This dataset comes from Human Ageing Genomic Resources (HAGR) which is a repository containing information about the genetics of human aging. Information is obtained from modern approaches such as functional genomics, network analyses, systems biology and evolutionary analyses.
The dataset includes all genes directly related to aging in humans plus the best candidate genes obtained from model organisms. Human genes are thus considerably better annotated and include more information. The dataset is manually curated by experts to ensure high-quality content.
This section of GenAge features genes possibly related to human aging. Briefly, genes were selected for inclusion based on findings in model organisms put in the context of human biology plus the few genes directly related to aging in humans. As such, genes should be seen as candidate human aging-associated genes. All entries are the result of an extensive review of the literature and feature considerable manually-curated annotation; the reason why each gene is featured in GenAge is given in each entry, in addition to other bibliographical references. GenAge also allowed the development of a system-level interpretation of aging which revealed that alterations to DNA are more relevant to aging than other forms of molecular damage.
For a gene to be featured, its association with aging and/or longevity must be unambiguous, and hence most genes were selected based on genetic manipulations and not mere correlations, such as a gene’s upregulation with age, in which causality is impossible to determine.
The human dataset in GenAge is a curated database of genes that may regulate human aging or that at least might be considerably associated with the human aging phenotype. It is a functional genomics database designed to provide up-to-date information in the context of aging and molecular genetics.
Because the focus is on the fundamental aging process, what some authors call senescence, and not just age-related pathologies, the human dataset features primarily genes related to biological aging rather than genes that only affect longevity by having an impact on overall health. This is an important point because longevity can be influenced by factors unrelated to aging, and the distinction is crucial, albeit often difficult. (For those interested in genes associated with human longevity, please refer to the LongevityMap). Likewise, a gene is differentially expressed during aging is not by itself proof that this gene is causally involved in the aging process. Nonetheless, for researchers studying transcriptional changes with age, also available are genes commonly differentially expressed during mammalian aging which were identified by performing a meta-analysis of aging microarray data.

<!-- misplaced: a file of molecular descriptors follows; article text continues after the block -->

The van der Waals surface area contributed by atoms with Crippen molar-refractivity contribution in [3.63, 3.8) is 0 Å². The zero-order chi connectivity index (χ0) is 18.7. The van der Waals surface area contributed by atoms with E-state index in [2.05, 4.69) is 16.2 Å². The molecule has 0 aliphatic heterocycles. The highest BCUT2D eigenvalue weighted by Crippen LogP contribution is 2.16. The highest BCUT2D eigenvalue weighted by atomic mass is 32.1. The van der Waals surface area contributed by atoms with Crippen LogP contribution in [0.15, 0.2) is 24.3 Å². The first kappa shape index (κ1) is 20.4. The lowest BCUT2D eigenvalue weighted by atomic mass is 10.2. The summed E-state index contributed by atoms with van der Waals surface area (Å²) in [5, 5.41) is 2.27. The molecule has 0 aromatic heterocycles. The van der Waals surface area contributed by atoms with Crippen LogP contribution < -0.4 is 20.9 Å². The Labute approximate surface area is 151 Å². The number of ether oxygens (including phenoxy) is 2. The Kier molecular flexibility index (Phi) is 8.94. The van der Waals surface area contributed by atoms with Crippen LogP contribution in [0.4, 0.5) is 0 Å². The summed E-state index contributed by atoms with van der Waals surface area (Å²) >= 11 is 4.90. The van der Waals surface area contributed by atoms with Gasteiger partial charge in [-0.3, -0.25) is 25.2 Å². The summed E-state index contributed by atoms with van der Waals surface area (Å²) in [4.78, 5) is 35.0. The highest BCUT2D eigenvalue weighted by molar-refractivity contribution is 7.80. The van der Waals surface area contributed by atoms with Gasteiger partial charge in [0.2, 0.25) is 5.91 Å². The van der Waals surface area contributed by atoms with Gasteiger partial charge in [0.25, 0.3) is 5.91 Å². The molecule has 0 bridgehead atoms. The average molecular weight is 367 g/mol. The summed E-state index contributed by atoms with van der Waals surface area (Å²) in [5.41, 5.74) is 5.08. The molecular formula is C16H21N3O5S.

Given the above considerations, when using the human dataset, it should not be expected to find genes solely associated with a given age-related pathology but rather genes that can regulate the aging process as a whole or at least multiple aspects of the aging phenotype. As mentioned above, genes in the human dataset are by and large selected based on findings in model organisms, and thus they must be classified as putative, not proven, cases of genes associated with human aging.
Each gene in the human dataset was selected after an extensive review of the literature. Identified genes were associated with aging in model organisms as well as those that may directly modulate aging in mammals, including humans. Of course, genes related to aging in model systems may or may not be related to human aging, and so the literature was reviewed concerning human and mouse homologs of genes identified in lower organisms.
Each gene was selected or excluded based on its association with aging in the different model systems, with priority being given to organisms biologically and evolutionary more closely related to humans. Because the focus is on the genetic basis of human aging, an in-depth description of aging in model systems was not provided but rather incorporated in the information gathered from multiple models to gather clues about the genetics of human aging.
Initially, the genes were grouped according to genes associated with organismal aging to obtain functional groups. These are groups of genes that share similar functions or are associated with similar pathways. Identifying the largest groups and those most strongly associated with aging allowed the selection of a number of other genes for inclusion in the human dataset due to their association with other genes or pathways previously linked to aging.
Information from several other databases was also evaluated and, in some cases, integrated into GenAge. Several genes only indirectly linked to aging are featured as a preference for false positives to false negatives; while users can ignore entries they consider irrelevant, false negatives can impact on research conducted using GenAge.